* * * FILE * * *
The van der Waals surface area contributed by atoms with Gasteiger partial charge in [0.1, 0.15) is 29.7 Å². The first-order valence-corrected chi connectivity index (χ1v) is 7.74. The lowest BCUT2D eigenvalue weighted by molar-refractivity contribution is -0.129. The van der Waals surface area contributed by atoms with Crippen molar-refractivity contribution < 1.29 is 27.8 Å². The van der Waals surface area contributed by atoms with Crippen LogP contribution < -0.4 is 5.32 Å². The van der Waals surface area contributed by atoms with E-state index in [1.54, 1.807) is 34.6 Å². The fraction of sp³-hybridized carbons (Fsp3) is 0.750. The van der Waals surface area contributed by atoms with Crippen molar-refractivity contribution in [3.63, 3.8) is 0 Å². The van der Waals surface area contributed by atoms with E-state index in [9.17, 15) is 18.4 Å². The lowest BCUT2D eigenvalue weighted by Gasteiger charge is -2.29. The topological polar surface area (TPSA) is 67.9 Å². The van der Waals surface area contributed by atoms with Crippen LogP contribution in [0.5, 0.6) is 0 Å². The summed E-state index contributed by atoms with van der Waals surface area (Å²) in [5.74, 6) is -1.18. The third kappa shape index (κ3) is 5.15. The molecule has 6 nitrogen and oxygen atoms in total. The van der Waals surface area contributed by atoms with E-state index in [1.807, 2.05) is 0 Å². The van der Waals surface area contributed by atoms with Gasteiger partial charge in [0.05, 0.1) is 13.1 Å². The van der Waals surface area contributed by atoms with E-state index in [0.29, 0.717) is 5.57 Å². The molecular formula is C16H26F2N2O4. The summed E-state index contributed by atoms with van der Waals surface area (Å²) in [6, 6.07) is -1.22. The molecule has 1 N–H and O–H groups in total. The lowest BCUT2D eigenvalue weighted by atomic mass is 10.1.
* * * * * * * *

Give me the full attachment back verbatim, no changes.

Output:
The van der Waals surface area contributed by atoms with Gasteiger partial charge in [0.1, 0.15) is 29.7 Å². The first-order valence-corrected chi connectivity index (χ1v) is 7.74. The lowest BCUT2D eigenvalue weighted by molar-refractivity contribution is -0.129. The van der Waals surface area contributed by atoms with Crippen molar-refractivity contribution < 1.29 is 27.8 Å². The van der Waals surface area contributed by atoms with Crippen LogP contribution < -0.4 is 5.32 Å². The van der Waals surface area contributed by atoms with E-state index in [1.54, 1.807) is 34.6 Å². The fraction of sp³-hybridized carbons (Fsp3) is 0.750. The van der Waals surface area contributed by atoms with Crippen molar-refractivity contribution in [3.63, 3.8) is 0 Å². The van der Waals surface area contributed by atoms with E-state index in [9.17, 15) is 18.4 Å². The lowest BCUT2D eigenvalue weighted by Gasteiger charge is -2.29. The topological polar surface area (TPSA) is 67.9 Å². The van der Waals surface area contributed by atoms with Crippen LogP contribution in [0.5, 0.6) is 0 Å². The summed E-state index contributed by atoms with van der Waals surface area (Å²) in [5.74, 6) is -1.18. The third kappa shape index (κ3) is 5.15. The molecule has 6 nitrogen and oxygen atoms in total. The van der Waals surface area contributed by atoms with E-state index in [1.807, 2.05) is 0 Å². The van der Waals surface area contributed by atoms with Gasteiger partial charge in [0.05, 0.1) is 13.1 Å². The van der Waals surface area contributed by atoms with E-state index in [0.29, 0.717) is 5.57 Å². The molecular formula is C16H26F2N2O4. The summed E-state index contributed by atoms with van der Waals surface area (Å²) in [6, 6.07) is -1.22. The molecule has 1 N–H and O–H groups in total. The lowest BCUT2D eigenvalue weighted by atomic mass is 10.1.